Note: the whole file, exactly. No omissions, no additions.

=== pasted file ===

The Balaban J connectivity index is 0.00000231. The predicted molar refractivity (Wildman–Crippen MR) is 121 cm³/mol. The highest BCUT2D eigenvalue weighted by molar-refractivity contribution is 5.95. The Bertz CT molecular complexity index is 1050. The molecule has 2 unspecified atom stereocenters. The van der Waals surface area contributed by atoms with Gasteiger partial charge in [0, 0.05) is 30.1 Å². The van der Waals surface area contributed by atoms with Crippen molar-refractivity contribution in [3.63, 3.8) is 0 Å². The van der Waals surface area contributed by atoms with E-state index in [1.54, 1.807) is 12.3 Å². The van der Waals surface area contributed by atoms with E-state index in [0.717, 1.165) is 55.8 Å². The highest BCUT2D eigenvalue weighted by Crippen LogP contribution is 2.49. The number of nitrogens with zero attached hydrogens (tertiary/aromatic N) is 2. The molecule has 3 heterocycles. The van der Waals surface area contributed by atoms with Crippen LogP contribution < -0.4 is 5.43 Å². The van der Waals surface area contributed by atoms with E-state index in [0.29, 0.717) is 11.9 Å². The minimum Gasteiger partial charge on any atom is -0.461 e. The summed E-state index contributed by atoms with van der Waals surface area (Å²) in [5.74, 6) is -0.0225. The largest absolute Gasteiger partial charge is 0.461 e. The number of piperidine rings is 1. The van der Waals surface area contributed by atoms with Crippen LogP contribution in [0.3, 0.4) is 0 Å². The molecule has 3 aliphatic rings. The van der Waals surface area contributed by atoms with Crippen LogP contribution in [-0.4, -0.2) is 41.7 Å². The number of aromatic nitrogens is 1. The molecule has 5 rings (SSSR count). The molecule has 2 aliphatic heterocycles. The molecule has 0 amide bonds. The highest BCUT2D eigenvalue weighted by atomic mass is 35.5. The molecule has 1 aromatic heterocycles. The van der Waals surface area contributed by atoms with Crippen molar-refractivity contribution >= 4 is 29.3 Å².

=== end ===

The Balaban J connectivity index is 0.00000231. The predicted molar refractivity (Wildman–Crippen MR) is 121 cm³/mol. The highest BCUT2D eigenvalue weighted by molar-refractivity contribution is 5.95. The Bertz CT molecular complexity index is 1050. The molecule has 2 unspecified atom stereocenters. The van der Waals surface area contributed by atoms with Gasteiger partial charge in [0, 0.05) is 30.1 Å². The van der Waals surface area contributed by atoms with Crippen molar-refractivity contribution in [3.63, 3.8) is 0 Å². The van der Waals surface area contributed by atoms with E-state index in [1.54, 1.807) is 12.3 Å². The van der Waals surface area contributed by atoms with E-state index in [0.717, 1.165) is 55.8 Å². The highest BCUT2D eigenvalue weighted by Crippen LogP contribution is 2.49. The number of nitrogens with zero attached hydrogens (tertiary/aromatic N) is 2. The molecule has 3 heterocycles. The van der Waals surface area contributed by atoms with Crippen LogP contribution < -0.4 is 5.43 Å². The van der Waals surface area contributed by atoms with E-state index in [0.29, 0.717) is 11.9 Å². The minimum Gasteiger partial charge on any atom is -0.461 e. The summed E-state index contributed by atoms with van der Waals surface area (Å²) in [5.74, 6) is -0.0225. The largest absolute Gasteiger partial charge is 0.461 e. The number of piperidine rings is 1. The van der Waals surface area contributed by atoms with Crippen LogP contribution in [0.3, 0.4) is 0 Å². The molecule has 3 aliphatic rings. The van der Waals surface area contributed by atoms with Crippen LogP contribution in [-0.4, -0.2) is 41.7 Å². The number of aromatic nitrogens is 1. The molecule has 5 rings (SSSR count). The molecule has 2 aliphatic heterocycles. The molecule has 0 amide bonds. The highest BCUT2D eigenvalue weighted by atomic mass is 35.5. The molecule has 1 aromatic heterocycles. The van der Waals surface area contributed by atoms with Crippen molar-refractivity contribution >= 4 is 29.3 Å².